Jeremy Vine’s distinguished career has ranged from working for regional newspapers, being the BBC’s Africa correspondent, presenting on Newsnight and, now, hosting his Radio 2 show; with a shooting in Bosnia, dressing up in disguise so as not to get lynched by Jimmy Young fans, and run-ins with various panjandrums scattered throughout. Given this, it is unsurprising that the broadcaster has recently had a book published to mark his 25 years at the BBC. He certainly has a lot to say, and judging by the rapid rise in Radio 2 listeners of recent months, there are a lot of people willing to listen. The tagline for his book ‘It’s all News to Me’ reads: ‘How I got locked in the BBC for 25 years’. This sets the tone for a humorous account focusing very much on his career (there is little regarding Vine, the person, much about Vine, the BBC employee). Vine recently graced the stage of the Gala theatre in an equally humorous discussion centred on this book, which was chaired by Graeme Thompson from Sunderland University.
The performance gene Vine spoke of, which, he assumes, runs in his family (his sister, Sonya, being an actress and his brother the comedian Tim Vine) was evident as he relayed anecdotes, both funny and serious, and engaged the audience with a variety of impressions. Indeed, one woman was so amazed by his abilities that she asked if he had ever considered being an impressionist or comedian (his answer: no, stating that he was much more comfortable behind his radio desk than doing his sibling’s job). Whilst being refreshingly honest, frequently hinting at the ironic but never traversing into spitefulness, Vine spoke of how he admired the journalists and broadcasters he has been influenced by but was not sycophantic on stage and neither is he in his book – as demonstrated by one chapter being titled ‘Can I be friends with Peter Mandelson?’ and the conclusion being ‘No’.
As he spoke about his fascinating career, Vine gave a very interesting and thought provoking account of what goes on ‘off the record’ and touched on the recently questioned integrity of the British media. He discussed, amongst many events, not broadcasting an ‘unofficial’ comment John Prescott casually made denouncing Tony Blair’s Labour and the famous moment in which he questioned Gordon Brown over calling Gillian Duffy a “bigoted woman”. With regard to the latter, the radio host seemed rather sorry to have blindsided the then Prime Minister and doubted the appropriateness of his questioning in what became an iconic interview in the run up to the 2010 general election.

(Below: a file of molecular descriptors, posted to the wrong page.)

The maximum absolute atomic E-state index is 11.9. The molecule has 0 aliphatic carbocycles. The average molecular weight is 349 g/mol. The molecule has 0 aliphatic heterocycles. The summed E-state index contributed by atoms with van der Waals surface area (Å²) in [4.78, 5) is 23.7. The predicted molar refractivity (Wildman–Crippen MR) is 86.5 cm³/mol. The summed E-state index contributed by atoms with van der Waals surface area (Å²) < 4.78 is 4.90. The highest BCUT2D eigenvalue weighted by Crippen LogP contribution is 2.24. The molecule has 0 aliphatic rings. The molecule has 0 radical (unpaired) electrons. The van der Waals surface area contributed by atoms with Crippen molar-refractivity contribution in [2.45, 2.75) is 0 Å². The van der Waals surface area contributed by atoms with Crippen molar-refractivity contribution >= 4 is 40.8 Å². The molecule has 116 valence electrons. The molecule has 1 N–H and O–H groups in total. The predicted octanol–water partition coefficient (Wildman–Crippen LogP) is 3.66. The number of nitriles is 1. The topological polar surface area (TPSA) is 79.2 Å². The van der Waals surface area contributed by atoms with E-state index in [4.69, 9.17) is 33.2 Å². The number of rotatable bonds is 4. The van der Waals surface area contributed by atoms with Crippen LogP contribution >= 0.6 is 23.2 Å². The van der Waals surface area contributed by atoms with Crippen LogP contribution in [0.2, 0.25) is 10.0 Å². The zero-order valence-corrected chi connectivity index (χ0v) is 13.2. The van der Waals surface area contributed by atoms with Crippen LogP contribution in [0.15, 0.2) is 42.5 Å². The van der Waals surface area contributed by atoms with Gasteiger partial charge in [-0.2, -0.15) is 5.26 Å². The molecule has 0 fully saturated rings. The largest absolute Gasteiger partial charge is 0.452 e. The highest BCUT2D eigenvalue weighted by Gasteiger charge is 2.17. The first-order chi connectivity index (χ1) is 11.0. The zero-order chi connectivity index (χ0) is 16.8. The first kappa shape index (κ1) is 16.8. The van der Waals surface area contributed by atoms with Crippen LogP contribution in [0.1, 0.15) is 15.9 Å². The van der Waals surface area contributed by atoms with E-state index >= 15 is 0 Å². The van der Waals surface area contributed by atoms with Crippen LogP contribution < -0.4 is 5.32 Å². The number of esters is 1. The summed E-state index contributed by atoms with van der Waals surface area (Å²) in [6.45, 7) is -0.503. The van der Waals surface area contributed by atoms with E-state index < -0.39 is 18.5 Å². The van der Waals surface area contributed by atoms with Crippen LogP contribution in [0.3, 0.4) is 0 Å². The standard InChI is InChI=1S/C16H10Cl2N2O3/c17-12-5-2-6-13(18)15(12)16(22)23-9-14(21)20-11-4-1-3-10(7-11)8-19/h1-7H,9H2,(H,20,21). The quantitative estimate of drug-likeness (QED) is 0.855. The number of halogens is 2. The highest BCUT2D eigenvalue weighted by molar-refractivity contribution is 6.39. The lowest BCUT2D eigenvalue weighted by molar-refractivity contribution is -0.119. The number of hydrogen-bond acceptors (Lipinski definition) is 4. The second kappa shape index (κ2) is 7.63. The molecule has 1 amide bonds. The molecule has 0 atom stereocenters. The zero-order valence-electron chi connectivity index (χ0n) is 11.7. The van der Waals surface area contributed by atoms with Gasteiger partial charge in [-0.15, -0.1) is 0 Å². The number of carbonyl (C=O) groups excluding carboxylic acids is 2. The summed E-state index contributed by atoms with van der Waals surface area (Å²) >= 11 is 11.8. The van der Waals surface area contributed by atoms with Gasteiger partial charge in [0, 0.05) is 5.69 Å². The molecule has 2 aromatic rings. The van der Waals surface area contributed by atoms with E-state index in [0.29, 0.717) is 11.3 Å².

Vine also discussed the ‘rules’ he had acquired from working in the media which included the importance of embarrassment, impartiality, and humility – power lies with the audience and with those who aren’t in the spotlight, not the presenter – and never joining a current affairs show if someone named Jeremy already works there. These self-realised rules are a frequent feature of the book, as are various anecdotes regarding spin-doctors, lucky camera shots, and the witty gems of radio callers. Vine read out several of these gems on stage alongside retellings of the ironic disasters which have befallen him on his radio show; he has, for example, played ‘Ouch that Hurt’ by Dionne Bromfield immediately after broadcasting a piece on torture.
After the discussion, the audience asked Vine about many issues including how he stays impartial which is apparently rather easy as it’s simply not his job to pass judgement. This, however, becomes more difficult when people discuss cyclists, as Vine, who is a cyclist, takes it rather more personally when James from Basingstoke comments that any cyclist in the middle of the road will receive a ton of metal up their saddlebag. Another audience member asked him why he allows certain people to voice their obviously controversial opinions to which Vine responded that it is more interesting and engaging to listen to a contrary opinion than someone you agree with, and to engage and interest people is the crux of his job. A final questioner posed the most gripping question of the evening: what his favourite pub is in Durham, which Vine answered with a swift: “The Shakespeare, it has to be, doesn’t it?”
Whilst there was a definite tinge of disenchantment with the way in which some arms of the media work (he was particularly annoyed when retelling how a group of journalists arrived in Africa to find out how Cherie Blair felt about photographs displaying her cellulite rather than to discuss British-African relationships), Vine was sure to impress upon his audience that his tremendous passion for what he does has continued and is as evident in his book as it was on stage. His anecdotes were marvellous and his acceptance of embarrassment allowed for honesty and the relation of many funny moments. Vine has, in many ways, led a rather charmed life in terms of his trajectory from graduate to eminent media-all-rounder and now author. This trajectory is depicted in his book as frequently amusing (if only in hindsight), often surprising, and always engaging – as was his discussion with Thompson for the Durham Book Festival.